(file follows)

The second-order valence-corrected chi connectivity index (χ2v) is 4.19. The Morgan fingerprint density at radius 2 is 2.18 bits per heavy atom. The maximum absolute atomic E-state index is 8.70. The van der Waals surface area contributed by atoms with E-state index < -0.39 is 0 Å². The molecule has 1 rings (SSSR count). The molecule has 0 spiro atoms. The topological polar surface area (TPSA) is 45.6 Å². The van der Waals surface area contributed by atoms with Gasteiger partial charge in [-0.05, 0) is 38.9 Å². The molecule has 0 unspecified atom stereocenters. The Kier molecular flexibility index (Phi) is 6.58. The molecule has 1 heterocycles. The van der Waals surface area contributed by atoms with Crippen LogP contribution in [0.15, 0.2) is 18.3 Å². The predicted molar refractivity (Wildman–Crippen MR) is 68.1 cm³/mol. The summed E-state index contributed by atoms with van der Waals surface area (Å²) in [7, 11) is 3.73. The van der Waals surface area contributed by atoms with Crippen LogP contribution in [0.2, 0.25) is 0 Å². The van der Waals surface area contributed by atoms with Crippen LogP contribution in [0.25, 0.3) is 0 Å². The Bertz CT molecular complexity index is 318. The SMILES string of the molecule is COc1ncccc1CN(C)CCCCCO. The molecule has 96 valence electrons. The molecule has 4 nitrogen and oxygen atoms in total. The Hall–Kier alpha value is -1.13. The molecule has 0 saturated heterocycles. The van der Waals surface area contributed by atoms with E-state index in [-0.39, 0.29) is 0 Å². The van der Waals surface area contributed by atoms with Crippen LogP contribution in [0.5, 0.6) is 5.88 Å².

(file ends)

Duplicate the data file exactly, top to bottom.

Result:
The second-order valence-corrected chi connectivity index (χ2v) is 4.19. The Morgan fingerprint density at radius 2 is 2.18 bits per heavy atom. The maximum absolute atomic E-state index is 8.70. The van der Waals surface area contributed by atoms with E-state index < -0.39 is 0 Å². The molecule has 1 rings (SSSR count). The molecule has 0 spiro atoms. The topological polar surface area (TPSA) is 45.6 Å². The van der Waals surface area contributed by atoms with Gasteiger partial charge in [-0.05, 0) is 38.9 Å². The molecule has 0 unspecified atom stereocenters. The Kier molecular flexibility index (Phi) is 6.58. The molecule has 1 heterocycles. The van der Waals surface area contributed by atoms with Crippen LogP contribution in [0.15, 0.2) is 18.3 Å². The predicted molar refractivity (Wildman–Crippen MR) is 68.1 cm³/mol. The summed E-state index contributed by atoms with van der Waals surface area (Å²) in [7, 11) is 3.73. The van der Waals surface area contributed by atoms with Crippen LogP contribution in [0.2, 0.25) is 0 Å². The van der Waals surface area contributed by atoms with Crippen LogP contribution in [0.25, 0.3) is 0 Å². The Bertz CT molecular complexity index is 318. The SMILES string of the molecule is COc1ncccc1CN(C)CCCCCO. The molecule has 96 valence electrons. The molecule has 4 nitrogen and oxygen atoms in total. The Hall–Kier alpha value is -1.13. The molecule has 0 saturated heterocycles. The van der Waals surface area contributed by atoms with E-state index in [-0.39, 0.29) is 0 Å². The van der Waals surface area contributed by atoms with Crippen LogP contribution in [0.5, 0.6) is 5.88 Å².